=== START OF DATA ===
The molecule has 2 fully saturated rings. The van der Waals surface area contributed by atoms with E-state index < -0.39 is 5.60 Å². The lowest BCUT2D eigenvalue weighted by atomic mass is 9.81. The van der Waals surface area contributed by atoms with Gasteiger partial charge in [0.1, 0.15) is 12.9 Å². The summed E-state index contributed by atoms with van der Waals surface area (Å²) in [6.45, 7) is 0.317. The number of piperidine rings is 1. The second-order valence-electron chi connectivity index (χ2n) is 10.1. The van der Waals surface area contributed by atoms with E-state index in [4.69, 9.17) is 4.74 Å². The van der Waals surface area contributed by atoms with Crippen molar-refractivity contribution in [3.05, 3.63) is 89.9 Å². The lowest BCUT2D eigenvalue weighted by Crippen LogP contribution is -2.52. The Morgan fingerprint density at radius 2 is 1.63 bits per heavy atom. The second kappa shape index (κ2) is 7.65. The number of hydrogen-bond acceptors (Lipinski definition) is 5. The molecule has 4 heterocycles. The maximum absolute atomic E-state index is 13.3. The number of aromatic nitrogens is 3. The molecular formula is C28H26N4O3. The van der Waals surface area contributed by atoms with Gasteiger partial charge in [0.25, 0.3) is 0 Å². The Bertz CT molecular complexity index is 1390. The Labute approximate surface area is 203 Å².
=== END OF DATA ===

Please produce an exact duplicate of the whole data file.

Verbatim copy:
The molecule has 2 fully saturated rings. The van der Waals surface area contributed by atoms with E-state index < -0.39 is 5.60 Å². The lowest BCUT2D eigenvalue weighted by atomic mass is 9.81. The van der Waals surface area contributed by atoms with Gasteiger partial charge in [0.1, 0.15) is 12.9 Å². The summed E-state index contributed by atoms with van der Waals surface area (Å²) in [6.45, 7) is 0.317. The number of piperidine rings is 1. The second-order valence-electron chi connectivity index (χ2n) is 10.1. The van der Waals surface area contributed by atoms with E-state index in [4.69, 9.17) is 4.74 Å². The van der Waals surface area contributed by atoms with Crippen molar-refractivity contribution in [3.05, 3.63) is 89.9 Å². The lowest BCUT2D eigenvalue weighted by Crippen LogP contribution is -2.52. The Morgan fingerprint density at radius 2 is 1.63 bits per heavy atom. The second kappa shape index (κ2) is 7.65. The number of hydrogen-bond acceptors (Lipinski definition) is 5. The molecule has 4 heterocycles. The maximum absolute atomic E-state index is 13.3. The number of aromatic nitrogens is 3. The molecular formula is C28H26N4O3. The van der Waals surface area contributed by atoms with Gasteiger partial charge in [0.25, 0.3) is 0 Å². The Bertz CT molecular complexity index is 1390. The Labute approximate surface area is 203 Å².